Scott Morrison has been accused of bribing Australians with an $8.6 billion cash splash to vote for him at the federal election.
Treasurer Josh Frydenberg unveiled measures including cutting petrol excise in half as well as a $250 cash handout for the low paid and $420 tax relief to counter the rising cost of living.
However, during the PM’s radio blitz the morning ato spruik Tuesday night’s Budget, ABC AM host Sabra Lane asked Mr Morrison if it was just aimed at buying votes.
‘One-off cash handouts to pensioners and welfare recipients happen next month. The cut in fuel excise is for six months. How is this anything but an electoral bribe for a government in deep trouble on the eve of the election?’ she said.
Scott Morrison (pictured) has been accused of bribing Australians with an $8.6 billion cash splash to vote for him at the federal election.
During the pM’s radio blitz the morning after Tuesday night’s federal Budget, ABC AM host Sabra Lane (pictured) asked him if it was just to buy votes
Mr Morrison stuck to his guns, comparing the handouts to the hundreds of billions given away during the pandemic to offset Covid lockdowns.
‘The cost of living pressures that are being faced by Australians are real. They’re caused by the terrible events that we’re seeing in the war in Europe,’ he said.
‘What we’re doing is giving Australians a shield to protect themselves against those cost of living pressures right now with real packages.
‘So it’s responsible, because we’ve been able to strengthen the economy to pay for it. It’s targeted, because we’re dealing with the pressures that exist right now, and we’re showing the same responsibility that we did through the pandemic.’
Lane pointed out that that less than a month ago he said it was inadvisable to cut fuel excise, and now he was doing just that.
‘What are voters to make of your change of heart? And what changed your mind?’ she said.
Mr Morrison replied: ‘As the prices continued to go up, and as the situation in Ukraine continued to deteriorate.
Scott Morrison (pictured) stuck to his guns, comparing the handouts to the hundreds of billions given away during the pandemic to offset Covid lockdowns
‘The cost of fuel flows through everything because we’re a big country. The transport, logistics costs. All of this means it puts pressure on the price of groceries.
‘So Australians know that they’re feeling those cost of living pressures and this Budget is delivering on that, and it’s doing it responsibly.’
The government announced a one-off tax break of $420 for more than 10 million Australians earning up to $126,000 a year.
The fuel excise will also be cut in half to 22.1c for the next six months.
Relief at the bowser will take up to two weeks to flow through, but the excise cut is projected to save a family with two cars around $30 a week – or $700 in total.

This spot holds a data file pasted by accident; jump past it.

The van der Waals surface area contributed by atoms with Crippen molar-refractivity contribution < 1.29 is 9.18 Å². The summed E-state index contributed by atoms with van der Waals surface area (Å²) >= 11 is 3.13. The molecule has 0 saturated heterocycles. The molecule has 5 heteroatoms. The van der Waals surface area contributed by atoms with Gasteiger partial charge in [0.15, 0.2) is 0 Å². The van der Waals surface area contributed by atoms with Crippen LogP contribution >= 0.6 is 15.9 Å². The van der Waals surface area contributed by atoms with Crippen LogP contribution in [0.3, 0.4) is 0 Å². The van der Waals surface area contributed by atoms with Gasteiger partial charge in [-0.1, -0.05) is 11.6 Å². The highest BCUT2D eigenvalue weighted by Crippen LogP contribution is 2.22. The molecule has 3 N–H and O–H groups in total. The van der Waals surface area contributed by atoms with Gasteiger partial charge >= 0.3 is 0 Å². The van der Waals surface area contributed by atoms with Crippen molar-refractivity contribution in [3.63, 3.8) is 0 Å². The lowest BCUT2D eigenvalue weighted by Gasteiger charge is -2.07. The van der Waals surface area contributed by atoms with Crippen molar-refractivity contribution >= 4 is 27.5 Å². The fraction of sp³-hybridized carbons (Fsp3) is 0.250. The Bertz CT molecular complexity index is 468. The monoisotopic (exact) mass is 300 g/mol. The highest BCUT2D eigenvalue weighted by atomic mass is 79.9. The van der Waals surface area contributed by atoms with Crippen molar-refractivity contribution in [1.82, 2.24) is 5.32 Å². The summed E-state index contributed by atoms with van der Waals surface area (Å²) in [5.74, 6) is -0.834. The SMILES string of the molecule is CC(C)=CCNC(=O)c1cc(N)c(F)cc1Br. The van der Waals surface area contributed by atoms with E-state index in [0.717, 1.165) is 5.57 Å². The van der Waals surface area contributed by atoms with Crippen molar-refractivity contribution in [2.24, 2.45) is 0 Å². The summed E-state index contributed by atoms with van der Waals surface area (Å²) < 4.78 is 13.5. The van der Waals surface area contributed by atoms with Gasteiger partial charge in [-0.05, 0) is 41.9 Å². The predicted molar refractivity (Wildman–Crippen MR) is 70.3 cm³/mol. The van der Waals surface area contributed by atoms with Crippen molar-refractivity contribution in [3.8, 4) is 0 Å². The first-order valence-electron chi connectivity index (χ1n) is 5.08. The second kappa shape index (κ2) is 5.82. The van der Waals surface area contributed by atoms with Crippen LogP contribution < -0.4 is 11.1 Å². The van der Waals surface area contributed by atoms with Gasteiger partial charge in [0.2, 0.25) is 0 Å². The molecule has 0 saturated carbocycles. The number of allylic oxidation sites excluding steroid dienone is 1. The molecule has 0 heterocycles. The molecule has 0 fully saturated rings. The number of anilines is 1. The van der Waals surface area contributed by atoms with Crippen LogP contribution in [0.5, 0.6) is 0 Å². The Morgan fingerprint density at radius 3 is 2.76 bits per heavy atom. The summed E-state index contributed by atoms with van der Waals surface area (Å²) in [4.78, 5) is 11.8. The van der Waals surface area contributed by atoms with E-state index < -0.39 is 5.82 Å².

Six million welfare recipients, veterans, pensioners, eligible self-funded retirees and concession card holders will get a $250 cost of living payment in April.
Opposition Leader Anthony Albanese said the federal government ‘might as well staple cash to how-to-vote (cards)’ for people as they enter polling booths this May.
‘It all disappears once the election is over and done with, that’s the problem with this budget,’ he told the Seven Network on Wednesday.
Treasurer Josh Frydenberg (pictured) unveiled measures including cutting petrol excise in half as well as a $250 cash handout for the low paid and $420 tax relief to counter rising costs
Shadow treasurer Jim Chalmers branded the budget an ‘act of political desperation’.
He said Australians will see through the short-term measures in the budget.
‘Australians know the government has just got the shovel out because they have to call an election in the next week or two,’ he told ABC Radio on Wednesday.
‘(Labor is) always up for a conversation about cost of living relief – the missing part of this budget is a plan that goes beyond May.’
Dr Chalmers also said the budget papers conceal $3 billion worth of “secret cuts” that will not be revealed until after the election.
They are listed in the documents under ‘payment measure decisions taken but not yet announced’.
He also cast doubt on the projected wage growth, with the budget predicting a tight labour market will accelerate wages growth from its current rate of 2.3 per cent to 3.25 per cent in 2022/23 and 2023/24, before edging even higher to 3.5 per cent beyond that.
‘This government – before last night – made 55 wage forecasts and got it wrong 52 times, they are notorious for over-promising and under-delivering on wages,’ he said.